Trio of Prints Sold: Sometimes Simplicity Is Best

Bench © Harold Davis

Bench © Harold Davis

I’m very happy to have sold a trio of lightly sepia-toned monochromatic prints on Moab Juniper Baryta to a collector.

In garden photography, sometimes simplicity is the point. I made the images shown in these prints in August while teaching a week-long garden photograph course at Maine Media Workshops in Rockport, Maine. The first image shows a wooden bench just outside the front gate to the well-known and spectacular Abbey Aldrich Rockefeller Garden in Seal Harbor, Maine. You can see the bench in this wide-angle view of the garden gate!

The stone arrangement and patterned shakes in the two images below were taken at Shleppinghurst, a unique garden built into the landscape of an abandoned Maine quarry over 40 years by Ken Cleaves.

Stones and Lichen © Hartold Davis

Stones and Lichen © Harold Davis

Shakes © Harold Davis

Shakes © Harold Davis

Posted in Photography

Tracking the Curls

I don’t know how to keep track of the curls any more. Maybe the best way is to run a train track through the curls in the two-dimensional substrate. Any train on these tracks can pass through a green defile on to fly across a sunset sky with distant mountains, and, curving onward, steam back again through a distant green land. Ah, the malleability of pixels!

Trouble with Tracks © Harold Davis

Trouble with Tracks © Harold Davis

Posted in Photography

Peonies mon Amour on Washi

The image shows a print of my 2012 Peonies mon Amour, one of my most popular botanical images, as printed on simulated Awagami Unryu washi, distributed in the United States by Moab Paper. My hand-stamped inkan (a Japanese version of a “chop” that can be used in place of a signature) is shown on the lower right of the print.

In this simulated view, the inkan is a bit larger than actual life size in proportion to the print. The inkan roughly translates to “Photographer as Poet.”

For collectors who are interested in one of my botanical prints on washi, I offer the option of including a stamp of my inkan in addition to my signature.

Peonies mon Amour © Harold Davis (2012), print on Unryu washi with hand inkan stamp

Most of my images are available as prints. Please inquire.

Posted in Flowers

Print Sold

Print of Through the Rabbit Hole © Harold Davis

I am grateful to a longtime collector and friend who recently purchased this print on Moab Juniper Baryta of my Through the Rabbit Hole.

Most of my images are available as prints. Please inquire.

Posted in Photography

End of Days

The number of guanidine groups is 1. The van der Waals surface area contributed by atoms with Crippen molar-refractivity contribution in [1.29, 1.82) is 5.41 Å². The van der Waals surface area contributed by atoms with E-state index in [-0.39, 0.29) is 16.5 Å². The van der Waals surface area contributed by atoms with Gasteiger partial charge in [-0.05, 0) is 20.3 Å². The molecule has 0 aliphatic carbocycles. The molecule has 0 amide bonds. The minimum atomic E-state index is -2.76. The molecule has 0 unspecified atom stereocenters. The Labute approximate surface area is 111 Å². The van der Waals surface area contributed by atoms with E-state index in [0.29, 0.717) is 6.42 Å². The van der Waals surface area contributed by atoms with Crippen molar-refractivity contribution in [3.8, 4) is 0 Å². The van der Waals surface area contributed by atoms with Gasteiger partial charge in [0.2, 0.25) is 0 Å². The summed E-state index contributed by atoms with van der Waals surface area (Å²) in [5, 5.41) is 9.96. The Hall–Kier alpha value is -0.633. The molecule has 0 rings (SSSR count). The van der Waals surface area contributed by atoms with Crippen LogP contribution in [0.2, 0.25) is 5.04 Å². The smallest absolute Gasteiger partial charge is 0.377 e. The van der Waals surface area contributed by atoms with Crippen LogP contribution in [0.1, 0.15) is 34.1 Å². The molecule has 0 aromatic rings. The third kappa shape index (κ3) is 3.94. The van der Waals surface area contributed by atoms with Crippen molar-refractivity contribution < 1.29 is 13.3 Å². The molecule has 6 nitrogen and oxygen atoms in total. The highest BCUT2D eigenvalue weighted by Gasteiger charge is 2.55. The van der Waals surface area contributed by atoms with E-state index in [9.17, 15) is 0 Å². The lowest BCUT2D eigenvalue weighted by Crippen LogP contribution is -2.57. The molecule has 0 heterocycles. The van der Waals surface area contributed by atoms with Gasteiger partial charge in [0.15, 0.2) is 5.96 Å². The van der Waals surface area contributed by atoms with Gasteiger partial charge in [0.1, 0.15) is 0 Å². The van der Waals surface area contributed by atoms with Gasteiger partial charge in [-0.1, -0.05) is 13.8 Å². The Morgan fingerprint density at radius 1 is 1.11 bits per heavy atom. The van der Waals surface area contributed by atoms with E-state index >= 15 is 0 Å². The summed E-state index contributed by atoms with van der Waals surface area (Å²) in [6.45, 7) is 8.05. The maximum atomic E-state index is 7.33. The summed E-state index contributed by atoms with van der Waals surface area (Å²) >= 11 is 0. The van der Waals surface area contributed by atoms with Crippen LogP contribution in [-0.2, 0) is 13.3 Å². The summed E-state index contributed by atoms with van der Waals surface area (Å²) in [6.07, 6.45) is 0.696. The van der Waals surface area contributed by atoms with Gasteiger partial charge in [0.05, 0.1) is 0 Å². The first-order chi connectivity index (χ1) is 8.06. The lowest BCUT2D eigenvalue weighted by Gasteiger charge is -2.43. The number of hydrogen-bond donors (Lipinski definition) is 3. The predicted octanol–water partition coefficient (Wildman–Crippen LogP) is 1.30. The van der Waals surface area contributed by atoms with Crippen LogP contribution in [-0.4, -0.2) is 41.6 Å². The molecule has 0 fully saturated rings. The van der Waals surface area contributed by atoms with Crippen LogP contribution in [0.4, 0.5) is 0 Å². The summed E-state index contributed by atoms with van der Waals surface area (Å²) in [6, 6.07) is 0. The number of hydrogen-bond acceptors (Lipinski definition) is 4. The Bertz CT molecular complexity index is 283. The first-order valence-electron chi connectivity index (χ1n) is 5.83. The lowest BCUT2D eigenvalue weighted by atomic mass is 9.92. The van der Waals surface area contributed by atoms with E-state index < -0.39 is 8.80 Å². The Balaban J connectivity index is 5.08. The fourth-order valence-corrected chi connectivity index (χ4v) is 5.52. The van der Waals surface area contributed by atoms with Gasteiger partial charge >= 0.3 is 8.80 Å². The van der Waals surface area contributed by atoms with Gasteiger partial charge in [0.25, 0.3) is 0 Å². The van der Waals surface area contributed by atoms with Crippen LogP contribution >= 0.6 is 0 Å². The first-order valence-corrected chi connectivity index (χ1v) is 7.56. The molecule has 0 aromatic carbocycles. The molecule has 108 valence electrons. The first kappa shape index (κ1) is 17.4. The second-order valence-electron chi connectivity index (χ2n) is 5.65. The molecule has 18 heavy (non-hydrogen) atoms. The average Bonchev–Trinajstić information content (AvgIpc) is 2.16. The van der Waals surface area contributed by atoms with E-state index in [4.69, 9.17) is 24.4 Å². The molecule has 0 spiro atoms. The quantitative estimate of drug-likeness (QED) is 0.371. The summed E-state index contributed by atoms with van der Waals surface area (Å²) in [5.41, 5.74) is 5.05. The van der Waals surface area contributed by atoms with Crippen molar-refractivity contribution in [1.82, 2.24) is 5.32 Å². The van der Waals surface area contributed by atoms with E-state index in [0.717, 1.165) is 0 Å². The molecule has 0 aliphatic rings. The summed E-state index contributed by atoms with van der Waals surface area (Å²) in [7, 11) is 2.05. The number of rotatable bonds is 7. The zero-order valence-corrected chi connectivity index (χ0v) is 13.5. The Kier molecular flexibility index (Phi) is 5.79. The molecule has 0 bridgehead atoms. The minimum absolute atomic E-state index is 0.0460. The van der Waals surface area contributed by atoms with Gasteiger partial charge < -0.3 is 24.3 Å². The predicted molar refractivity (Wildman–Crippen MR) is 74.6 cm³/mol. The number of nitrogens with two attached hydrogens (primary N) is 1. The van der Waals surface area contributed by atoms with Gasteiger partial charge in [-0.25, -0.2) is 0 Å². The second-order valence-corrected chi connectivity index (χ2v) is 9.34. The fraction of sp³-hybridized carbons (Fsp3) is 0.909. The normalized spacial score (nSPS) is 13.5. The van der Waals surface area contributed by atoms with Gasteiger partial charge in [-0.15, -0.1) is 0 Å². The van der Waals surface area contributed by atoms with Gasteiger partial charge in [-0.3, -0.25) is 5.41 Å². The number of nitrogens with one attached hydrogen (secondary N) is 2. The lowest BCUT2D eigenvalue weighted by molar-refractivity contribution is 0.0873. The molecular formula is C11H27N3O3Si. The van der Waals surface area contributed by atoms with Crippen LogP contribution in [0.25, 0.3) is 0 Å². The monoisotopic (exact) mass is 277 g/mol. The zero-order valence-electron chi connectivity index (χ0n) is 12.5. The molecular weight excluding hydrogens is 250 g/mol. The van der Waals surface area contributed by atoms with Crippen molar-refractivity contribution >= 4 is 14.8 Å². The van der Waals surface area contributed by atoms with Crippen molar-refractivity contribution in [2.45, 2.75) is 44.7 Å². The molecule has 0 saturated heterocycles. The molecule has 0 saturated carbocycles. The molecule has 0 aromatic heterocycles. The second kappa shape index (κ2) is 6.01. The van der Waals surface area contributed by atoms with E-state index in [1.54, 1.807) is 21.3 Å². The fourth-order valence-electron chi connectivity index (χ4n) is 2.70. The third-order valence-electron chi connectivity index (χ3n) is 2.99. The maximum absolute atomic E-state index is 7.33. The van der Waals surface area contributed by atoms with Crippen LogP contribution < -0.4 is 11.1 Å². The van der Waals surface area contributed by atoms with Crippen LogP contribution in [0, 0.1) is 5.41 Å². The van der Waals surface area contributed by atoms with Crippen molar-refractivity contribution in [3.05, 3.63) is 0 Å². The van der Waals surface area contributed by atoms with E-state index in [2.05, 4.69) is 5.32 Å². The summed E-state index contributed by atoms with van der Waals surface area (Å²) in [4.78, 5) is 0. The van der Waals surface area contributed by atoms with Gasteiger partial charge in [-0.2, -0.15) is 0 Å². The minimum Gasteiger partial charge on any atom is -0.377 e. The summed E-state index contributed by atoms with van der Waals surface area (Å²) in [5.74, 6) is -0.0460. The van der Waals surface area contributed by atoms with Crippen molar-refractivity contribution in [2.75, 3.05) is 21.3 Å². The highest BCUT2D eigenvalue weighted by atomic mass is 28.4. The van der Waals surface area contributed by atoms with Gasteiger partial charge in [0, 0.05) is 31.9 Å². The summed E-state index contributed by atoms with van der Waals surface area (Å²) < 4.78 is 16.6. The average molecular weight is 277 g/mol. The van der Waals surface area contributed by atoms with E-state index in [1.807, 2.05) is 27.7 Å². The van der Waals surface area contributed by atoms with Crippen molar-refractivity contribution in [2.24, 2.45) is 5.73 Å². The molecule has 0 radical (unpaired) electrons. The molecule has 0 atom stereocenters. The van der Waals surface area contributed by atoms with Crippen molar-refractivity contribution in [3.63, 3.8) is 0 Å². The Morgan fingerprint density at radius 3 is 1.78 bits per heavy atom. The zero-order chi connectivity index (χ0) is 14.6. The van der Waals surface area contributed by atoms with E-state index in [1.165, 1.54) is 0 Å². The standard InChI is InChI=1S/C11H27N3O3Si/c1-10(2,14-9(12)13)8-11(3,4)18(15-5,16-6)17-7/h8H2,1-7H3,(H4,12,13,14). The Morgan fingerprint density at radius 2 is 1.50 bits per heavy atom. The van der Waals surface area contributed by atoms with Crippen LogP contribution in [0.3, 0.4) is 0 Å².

End of Days © Harold Davis

End of Days © Harold Davis

Soon the hot wind from on high is among us, and we feel the devil’s riding crop. What unknown blasts fuel the motion of an already unstable and pockmarked sphere? Give me a marble and you never know what I’ll do!

Hidden Worlds (within marbles); more impossible imagery; the Eye of Sauron in his cups; marbles below.

Forging Worlds © Harold Davis

World on Fire © Harold Davis

Most images available as prints. Please inquire.

Posted in Photography

Leek and Lichen

Leek & Lichen should perhaps be the name for a pub on the outskirts of London, somewhere past Elephant & Castle and nearby to the Queen’s Head and Artichoke. Alas, the reference here is to photos of two prosaic subjects (although hopefully the photos themselves are anything but prosaic): a cross-section of a leek that later became part of our dinner, and lichen scraped from a tree and then dried. It is interesting that one need not travel anywhere exotic to make photos; photography is about seeing, and vision is just as valid close to home as it is abroad.

Leek Cross-Section © Harold Davis

Leek Cross-Section © Harold Davis

Lichen © Harold Davis

Lichen © Harold Davis

Posted in Monochrome

Snows of Yesteryear

Yosemite Snowstorm © Harold Davis

Yosemite Snowstorm © Harold Davis

Thinking about the upcoming photography conference in Yosemite led me to browse through some of my archives of work of Yosemite in winter’s past. Digital means never having to say one is sorry, and that it is always possible to reprocess. Contemporary advances in software interpolation means that even fairly low resolution images can be enlarged and printed at decent sizes. So maybe it is worth going through one’s files to see what was captured at the dawn of the digital photography era!

The color version of the image above was originally blogged in 2006 in But Where Are the Snows of Yesteryear.

I think the three images below, of a snowstorm in Yosemite, ice on the Merced River, and a somewhat hair-raising view off the spine of Angel’s Landing in Zion National Park were never blogged—they do not appear in any of my books—and date to roughly the same time frame. The image of the Blizzard takes a little looking at in the larger size (and maybe squinting) before the shapes of the snow-laden trees become fully apparent.

Blizzard © Harold Davis

Blizzard © Harold Davis

Skim Ice on the Merced © Harold Davis

Skim Ice on the Merced © Harold Davis

View from Angel's Landing © Harold Davis